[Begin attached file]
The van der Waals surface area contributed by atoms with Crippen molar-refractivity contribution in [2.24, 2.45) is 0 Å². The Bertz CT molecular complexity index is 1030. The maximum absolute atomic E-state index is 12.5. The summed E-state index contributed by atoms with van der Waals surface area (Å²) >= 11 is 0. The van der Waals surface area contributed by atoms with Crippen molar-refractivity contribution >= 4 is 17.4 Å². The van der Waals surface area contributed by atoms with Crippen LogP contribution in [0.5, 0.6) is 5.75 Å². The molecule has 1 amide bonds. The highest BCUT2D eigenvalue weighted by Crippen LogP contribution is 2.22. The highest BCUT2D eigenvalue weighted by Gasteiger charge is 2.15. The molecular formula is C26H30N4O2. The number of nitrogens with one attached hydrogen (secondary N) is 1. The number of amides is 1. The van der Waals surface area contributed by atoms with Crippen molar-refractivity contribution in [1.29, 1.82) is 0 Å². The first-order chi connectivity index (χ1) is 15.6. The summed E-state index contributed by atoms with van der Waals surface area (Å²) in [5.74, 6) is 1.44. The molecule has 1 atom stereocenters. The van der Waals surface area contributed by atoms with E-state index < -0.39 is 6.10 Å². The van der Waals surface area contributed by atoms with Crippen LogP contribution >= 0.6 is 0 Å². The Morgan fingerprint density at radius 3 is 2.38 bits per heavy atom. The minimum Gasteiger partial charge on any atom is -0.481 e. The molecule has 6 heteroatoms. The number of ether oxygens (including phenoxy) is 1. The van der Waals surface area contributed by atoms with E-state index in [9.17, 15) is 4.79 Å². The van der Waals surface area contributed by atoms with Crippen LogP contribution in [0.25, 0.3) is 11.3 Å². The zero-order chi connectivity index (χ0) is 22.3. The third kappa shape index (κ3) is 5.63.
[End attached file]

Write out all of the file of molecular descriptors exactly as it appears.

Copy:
The van der Waals surface area contributed by atoms with Crippen molar-refractivity contribution in [2.24, 2.45) is 0 Å². The Bertz CT molecular complexity index is 1030. The maximum absolute atomic E-state index is 12.5. The summed E-state index contributed by atoms with van der Waals surface area (Å²) >= 11 is 0. The van der Waals surface area contributed by atoms with Crippen molar-refractivity contribution >= 4 is 17.4 Å². The van der Waals surface area contributed by atoms with Crippen LogP contribution in [0.5, 0.6) is 5.75 Å². The molecule has 1 amide bonds. The highest BCUT2D eigenvalue weighted by Crippen LogP contribution is 2.22. The highest BCUT2D eigenvalue weighted by Gasteiger charge is 2.15. The molecular formula is C26H30N4O2. The number of nitrogens with one attached hydrogen (secondary N) is 1. The number of amides is 1. The van der Waals surface area contributed by atoms with Crippen molar-refractivity contribution in [1.29, 1.82) is 0 Å². The first-order chi connectivity index (χ1) is 15.6. The summed E-state index contributed by atoms with van der Waals surface area (Å²) in [5.74, 6) is 1.44. The molecule has 1 atom stereocenters. The van der Waals surface area contributed by atoms with E-state index < -0.39 is 6.10 Å². The van der Waals surface area contributed by atoms with Crippen LogP contribution >= 0.6 is 0 Å². The Morgan fingerprint density at radius 3 is 2.38 bits per heavy atom. The minimum Gasteiger partial charge on any atom is -0.481 e. The molecule has 6 heteroatoms. The number of ether oxygens (including phenoxy) is 1. The van der Waals surface area contributed by atoms with E-state index in [9.17, 15) is 4.79 Å². The van der Waals surface area contributed by atoms with Crippen LogP contribution in [0.25, 0.3) is 11.3 Å². The zero-order chi connectivity index (χ0) is 22.3. The third kappa shape index (κ3) is 5.63.